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Anorak | Transfer Balls – Liverpool: Suarez snubs Gerrard’s testimonial dinner and Arsenal lack class

Transfer Balls – Liverpool: Suarez snubs Gerrard’s testimonial dinner and Arsenal lack class

by | 5th, August 2013

Liverpool's manager Brendan Rodgers looks on during the Europe League, round of 32, first leg match, between Liverpool FC and Zenit St. Petersburg in St.Petersburg, Russia, Thursday, Feb. 14, 2013. (AP Photo/Dmitry Lovetsky)

TRANSFER Balls: News on Liverpool’s Luis Suarez in today’s media.

The Daily Star leads with news that Brendan Rodgers says Arsenal lack “class“. In the insane world of football, Rodgers views an offer of £40m plus £1 offer for a player who wants to leave as a sign of low upbringing. Making a bid for a footballer now requires etiquette. Maybe Wenger should deliver any further handwritten missives on a plump purple cushion?

Before we get to what Rodgers actually said, know that the Star also reports:

Arsene Wenger hints there may be no new signings

Or as the Independent reports:

Arsenal are close to landing their second signing of the summer, with 19-year-old defender Matthias Ginter on the verge of a £6m move from Bundesliga side Freiburg.

So. The Star could well be talking balls.

Back to Rodgers discussing class. And this the club that wore t-shirts to support a man guilty of making racist remarks at an opponent. The Guardian quotes the great negotiator:

“I’ve got to say I’ve always associated Arsenal as a club with class and so there was a wee bit of a game there. For us, it’s about moving on and doing our own work. There will come a point where they understand our position. Obviously they have an interest and they put that interest in with two bids which were nowhere near what the player is worth. That’s within their right. There is a market in football for players but from us the message is constant. We do not want to sell.”

But Suarez wants to go. Is it classy to keep him against his wishes?

“I’m extremely confident that Luis will be here. The offers have come in as you would expect for one of the world’s leading strikers but as time goes by I’m gaining more confidence because I have a chance to be with him on a day-to-day basis and he gets the chance to be around his team-mates. We’re in total control of the situation as a club and that’s how it will remain.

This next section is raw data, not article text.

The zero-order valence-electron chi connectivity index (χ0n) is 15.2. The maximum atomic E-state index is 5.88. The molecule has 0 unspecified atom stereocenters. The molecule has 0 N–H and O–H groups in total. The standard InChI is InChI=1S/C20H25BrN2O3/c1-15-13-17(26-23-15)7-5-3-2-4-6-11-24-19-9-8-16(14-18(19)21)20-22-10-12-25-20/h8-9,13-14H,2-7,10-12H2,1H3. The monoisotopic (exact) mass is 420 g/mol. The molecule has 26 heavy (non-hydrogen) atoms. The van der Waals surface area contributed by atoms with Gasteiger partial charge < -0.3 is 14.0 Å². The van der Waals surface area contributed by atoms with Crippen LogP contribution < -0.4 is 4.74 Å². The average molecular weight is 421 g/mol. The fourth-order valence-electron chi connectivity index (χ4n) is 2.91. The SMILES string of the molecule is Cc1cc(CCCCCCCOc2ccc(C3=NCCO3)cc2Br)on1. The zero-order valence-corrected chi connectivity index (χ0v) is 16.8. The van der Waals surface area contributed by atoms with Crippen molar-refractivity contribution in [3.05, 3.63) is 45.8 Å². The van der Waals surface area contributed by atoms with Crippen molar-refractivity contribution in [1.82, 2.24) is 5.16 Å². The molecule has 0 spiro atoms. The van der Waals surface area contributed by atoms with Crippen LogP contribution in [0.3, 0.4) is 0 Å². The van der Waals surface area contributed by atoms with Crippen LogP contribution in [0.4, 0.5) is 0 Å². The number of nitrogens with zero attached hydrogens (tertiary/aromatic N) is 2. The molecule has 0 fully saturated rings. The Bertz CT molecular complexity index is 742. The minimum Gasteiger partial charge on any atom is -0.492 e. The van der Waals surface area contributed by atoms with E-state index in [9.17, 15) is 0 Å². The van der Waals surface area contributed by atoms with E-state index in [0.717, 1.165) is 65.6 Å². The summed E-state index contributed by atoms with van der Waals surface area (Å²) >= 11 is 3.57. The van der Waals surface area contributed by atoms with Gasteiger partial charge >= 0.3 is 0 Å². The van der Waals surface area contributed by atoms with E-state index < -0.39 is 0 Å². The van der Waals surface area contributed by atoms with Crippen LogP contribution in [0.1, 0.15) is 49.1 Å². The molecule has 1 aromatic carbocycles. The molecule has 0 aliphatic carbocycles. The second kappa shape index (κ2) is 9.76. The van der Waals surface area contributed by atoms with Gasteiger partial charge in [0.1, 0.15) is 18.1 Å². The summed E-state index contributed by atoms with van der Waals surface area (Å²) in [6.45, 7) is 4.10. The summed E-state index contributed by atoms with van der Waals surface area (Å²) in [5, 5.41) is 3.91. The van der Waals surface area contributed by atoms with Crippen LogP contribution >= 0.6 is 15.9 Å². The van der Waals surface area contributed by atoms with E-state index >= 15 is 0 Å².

“The owners have been brilliant. If it was another club needing the money or desperate for the money it could have been a different story. But John Henry and Tom [Werner, the chairman] have been first class through the whole process, so there are no arguments there and it gives you the confidence they are not in any hurry to sell because they understand we are trying to build here.”

So. It’s all tickety-boo, as one Liverpool legend would say. Or as the Guardian 

The Uruguay international was the only member of Liverpool’s first-team squad not to attend a gala dinner after captain Steven Gerrard’s testimonial against Olympiakos on Saturday.

Classy.

After Rodgers, here’s Wenger sticking to the facts:

“We try to do it properly, but a transfer is always an agreement between three parties and we have always done that until now.”

Michael Calvin says Suarez is the one in control:

The Uruguayan is no George Eastham fighting the tyranny of football’s maximum wage. He is no Jackie Robinson dismantling baseball’s colour bar. He has few redeeming features, other than an instinctive ability to score goals.

Yet the Liverpool to which he is brazenly ungrateful is not the Liverpool of Shankly, an institution based upon socialist principles, communal pride and a deep yearning for recognition. It is a mid-ranking business with expansionist ambitions…

Will the shamelessness of Suarez’s exit strategy from Liverpool be successful? …

The art of the deal, which the Suarez camp appears to ignore, involves getting the message across in a strategic manner, without apparent artifice or aggression. Briefings are off the record, based on mutual trust and tend to massage the truth.

Clubs are hardly benevolent societies. If they want to get a player out, they have few scruples in indulging in emotional blackmail. Contracts are either sacred or a basis for negotiation, depending on the circumstances. Loyalty, perceived or otherwise, is used as a blunt instrument.

Such are the facts…



Posted: 5th, August 2013 | In: Sports Comment | Follow the Comments on our RSS feed: RSS 2.0 | TrackBack | Permalink